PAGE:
By JOHN BURNETT
Tribune-Herald staff writer
Robert Yet Sun “Steamy” Chow, local historian, storyteller and the grand old man of Hilo town, died Thursday of heart failure at the Hospice of Hilo’s Pohai Malama facility. He was 90.
The Hilo-born Chow, who was declared a Living Legend by Hawaii County in 1999, was a nephew of the late Hiram Fong, a businessman and the first Chinese-American elected to the U.S. Senate. He became one of the town’s most familiar faces as a paperboy in the 1930s, and was hired as a motor patrol officer at age 21 in 1943 because Hilo at that time needed a policeman who spoke Chinese.
“He lived a full, good life,” Chow’s wife of 62 years, Lily, said Saturday. “He just loved people. He just loved to work with people and he loved children, too. In his career as a policeman, he kept a lot of young people out of reformatory school.
“He was very concerned about a person’s life and how he could help them to help themselves.”
Lily Chow said she was attracted to the strapping, 6-foot-1 Chow because he was “tall, dark and handsome.”
As a cop in Hilo, Chow’s brushes with danger came more from encounters with nature than clashes with criminals. His first day on the beat, May 1, 1943, a whirlwind hit the Shinmachi neighborhood, ripping roofs off homes in the former community on the Hilo Bayfront.
On April 1, 1946, Chow encountered folks shouting “tidal wave” at him, to which he replied: “Yeah, April fool.” He learned they weren’t joking when he saw waves covering the Wailuku River railroad bridge and buildings washed off their foundations onto Kamehameha Avenue.
“The railroad depot was completely demolished, like a bulldozer ran through it,” Chow told the Tribune-Herald in 2008.
The next wave passed under Chow’s car with him sitting inside.
He also escaped the 1960 tsunami uninjured, but his police career came to an abrupt end in 1964 when a driver ran a red light and slammed into his police car, injuring him.
“It didn’t bother him that they placed him in areas that either you come out of alive or dead,” Lily Chow said. “And it happened with all the tidal waves that he was assigned to. And it didn’t bother him, because all he could think of was how he could save lives.”
Steamy Chow became a claims adjuster for The Hartford and Pacific insurance companies. In the 1990s, he managed the Kress Building and later became a kupuna and a resource person for Connections New Century Public Charter School, which is housed in the historic downtown Hilo building.
He was also a founder of the Pacific Tsunami Museum and its historian. Donna Saiki, the museum’s director, described Chow as “an excellent storyteller” and his stories as “vivid recollections of old Hilo town.”
“He told me that as a little boy he had a paper route,” Saiki said. “So he knew where everyone lived, upstairs, downstairs, all the businesses. Everything was still very fresh in his mind. He could always tell you a story about any place.”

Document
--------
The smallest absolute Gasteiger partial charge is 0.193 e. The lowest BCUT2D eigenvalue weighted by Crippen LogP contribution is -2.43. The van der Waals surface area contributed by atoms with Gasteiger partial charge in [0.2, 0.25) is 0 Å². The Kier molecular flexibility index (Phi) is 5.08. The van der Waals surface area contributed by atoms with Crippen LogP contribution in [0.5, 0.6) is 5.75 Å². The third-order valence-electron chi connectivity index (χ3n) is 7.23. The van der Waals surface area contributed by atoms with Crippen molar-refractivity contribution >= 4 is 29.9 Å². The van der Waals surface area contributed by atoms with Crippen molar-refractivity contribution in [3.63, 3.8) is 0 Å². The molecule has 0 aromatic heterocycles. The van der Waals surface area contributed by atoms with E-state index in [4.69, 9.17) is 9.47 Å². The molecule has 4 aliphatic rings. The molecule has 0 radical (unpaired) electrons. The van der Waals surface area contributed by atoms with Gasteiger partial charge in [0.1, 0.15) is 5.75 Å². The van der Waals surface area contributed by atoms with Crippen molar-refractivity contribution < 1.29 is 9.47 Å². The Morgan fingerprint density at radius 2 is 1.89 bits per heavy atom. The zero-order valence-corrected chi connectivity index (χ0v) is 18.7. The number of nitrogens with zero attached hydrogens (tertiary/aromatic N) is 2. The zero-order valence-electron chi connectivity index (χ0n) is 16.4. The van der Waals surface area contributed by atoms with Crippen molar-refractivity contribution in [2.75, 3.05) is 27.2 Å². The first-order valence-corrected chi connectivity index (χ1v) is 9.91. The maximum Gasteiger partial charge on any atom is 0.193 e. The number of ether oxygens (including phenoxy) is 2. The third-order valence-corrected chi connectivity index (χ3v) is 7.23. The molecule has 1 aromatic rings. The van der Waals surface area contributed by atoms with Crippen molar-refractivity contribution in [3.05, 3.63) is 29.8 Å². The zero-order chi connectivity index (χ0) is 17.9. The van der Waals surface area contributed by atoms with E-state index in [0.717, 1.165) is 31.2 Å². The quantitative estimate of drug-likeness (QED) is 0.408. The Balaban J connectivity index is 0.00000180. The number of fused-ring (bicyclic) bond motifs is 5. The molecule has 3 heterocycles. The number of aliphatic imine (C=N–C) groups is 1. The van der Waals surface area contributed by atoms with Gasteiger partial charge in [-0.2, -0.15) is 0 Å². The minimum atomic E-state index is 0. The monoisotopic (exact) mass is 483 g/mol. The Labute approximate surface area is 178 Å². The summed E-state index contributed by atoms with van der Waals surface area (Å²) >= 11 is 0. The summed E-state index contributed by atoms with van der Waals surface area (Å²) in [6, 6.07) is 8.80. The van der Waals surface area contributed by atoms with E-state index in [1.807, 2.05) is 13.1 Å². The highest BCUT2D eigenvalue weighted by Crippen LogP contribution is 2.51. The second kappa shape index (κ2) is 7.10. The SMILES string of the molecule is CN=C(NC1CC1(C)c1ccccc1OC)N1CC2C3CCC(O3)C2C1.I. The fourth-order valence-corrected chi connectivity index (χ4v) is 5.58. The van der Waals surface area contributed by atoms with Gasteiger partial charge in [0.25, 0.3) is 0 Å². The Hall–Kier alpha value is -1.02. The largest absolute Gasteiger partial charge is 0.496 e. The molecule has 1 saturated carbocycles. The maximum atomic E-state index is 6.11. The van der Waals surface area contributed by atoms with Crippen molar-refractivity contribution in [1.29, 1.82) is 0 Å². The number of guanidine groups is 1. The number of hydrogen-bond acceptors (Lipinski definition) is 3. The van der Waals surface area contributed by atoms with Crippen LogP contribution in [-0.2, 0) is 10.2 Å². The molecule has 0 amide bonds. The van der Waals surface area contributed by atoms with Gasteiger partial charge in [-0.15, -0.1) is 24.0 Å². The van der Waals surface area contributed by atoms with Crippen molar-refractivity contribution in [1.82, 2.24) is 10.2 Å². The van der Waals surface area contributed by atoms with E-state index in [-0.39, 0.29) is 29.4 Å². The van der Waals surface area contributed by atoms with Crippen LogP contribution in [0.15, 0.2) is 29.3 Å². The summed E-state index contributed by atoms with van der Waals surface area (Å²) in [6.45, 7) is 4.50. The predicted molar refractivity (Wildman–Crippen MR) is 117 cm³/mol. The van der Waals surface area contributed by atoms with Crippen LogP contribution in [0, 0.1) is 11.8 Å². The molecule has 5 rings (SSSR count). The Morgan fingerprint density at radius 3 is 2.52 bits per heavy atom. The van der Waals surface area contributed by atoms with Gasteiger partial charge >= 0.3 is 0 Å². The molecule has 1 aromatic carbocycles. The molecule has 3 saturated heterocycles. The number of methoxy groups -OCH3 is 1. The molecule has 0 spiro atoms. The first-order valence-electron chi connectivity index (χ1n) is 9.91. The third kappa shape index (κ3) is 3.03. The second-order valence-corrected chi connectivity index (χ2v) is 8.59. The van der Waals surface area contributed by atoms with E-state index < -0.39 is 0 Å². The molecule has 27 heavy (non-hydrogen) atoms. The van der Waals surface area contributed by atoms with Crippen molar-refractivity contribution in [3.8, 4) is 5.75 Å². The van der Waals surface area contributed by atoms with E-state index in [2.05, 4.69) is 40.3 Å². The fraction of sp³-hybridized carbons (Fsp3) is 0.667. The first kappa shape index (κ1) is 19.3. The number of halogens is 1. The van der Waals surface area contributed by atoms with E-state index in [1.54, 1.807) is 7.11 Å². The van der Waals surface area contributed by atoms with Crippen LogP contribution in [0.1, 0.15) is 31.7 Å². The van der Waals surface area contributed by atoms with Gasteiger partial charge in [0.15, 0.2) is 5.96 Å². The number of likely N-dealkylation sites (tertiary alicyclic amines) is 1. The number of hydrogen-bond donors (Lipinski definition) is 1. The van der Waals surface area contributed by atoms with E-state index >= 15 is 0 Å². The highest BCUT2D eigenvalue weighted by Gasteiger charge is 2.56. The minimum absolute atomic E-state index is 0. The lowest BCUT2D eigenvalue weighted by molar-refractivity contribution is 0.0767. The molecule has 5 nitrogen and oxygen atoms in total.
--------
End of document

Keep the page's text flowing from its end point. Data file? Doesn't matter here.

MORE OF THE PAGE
A number of Chow’s stories are preserved for posterity in “As I Recall: Recollections of Hilo,” compiled with the help of staff and students at Connections and published in late 2008. The final paragraph of the 60-page book seals his legacy as a spellbinding storyteller: “I can still taste the crispy pork skin from Tung Ching’s meat market. I can still remember Aunty Mabel of American Bakery giving me that day-old pastry and telling me that I was a good boy today. I can still feel in my heart the Aloha Spirit that pervaded the community of Hilo.”
Asked how her husband came by his colorful nickname, Lily Chow recounted one of his stories.
“He said he was playing ball when he was young, and he was quite chubby,” she said. “So when he reached for the ball, he fell, and somebody yelled ‘kau yuk’ — which is ‘steamed pork’ in Chinese. And that stuck with him ever since.”
She described her husband’s storytelling ability as “not a gift so much as it was a blessing.”
“With a gift, you lose it after a while,” she said. “But it was a blessing that just continued and became deeper, and I believe that’s why he was able to share so much history that accumulated over the years.”
Lily Chow said her husband had been ill for about a year and entered the hospice’s new facility less than a month ago.
“He was admitted Oct. 7 and on the 10th was our 62nd anniversary, so the staff went out and got a cake for us,” she said, praising the hospice staff for the care they gave him.
In addition to Lily Chow, his survivors include: sons, Allen Lee (Andrea) Chow of Honolulu and Lindsey Clay (Susan) Chow of Independence, Mo.; brothers, Leonard (Gertrude) Chow of Hilo and Donald (Ethel) Chow of Honolulu; sisters, Margaret Mochizuki of Los Angeles, Blossom Lee of Las Vegas and Bette Chow of Honolulu; four grandchildren and two great-grandchildren; plus nieces and nephews.
A memorial service is scheduled for 1 p.m. Thursday at Dodo Mortuary Chapel.
Email John Burnett at email@example.com.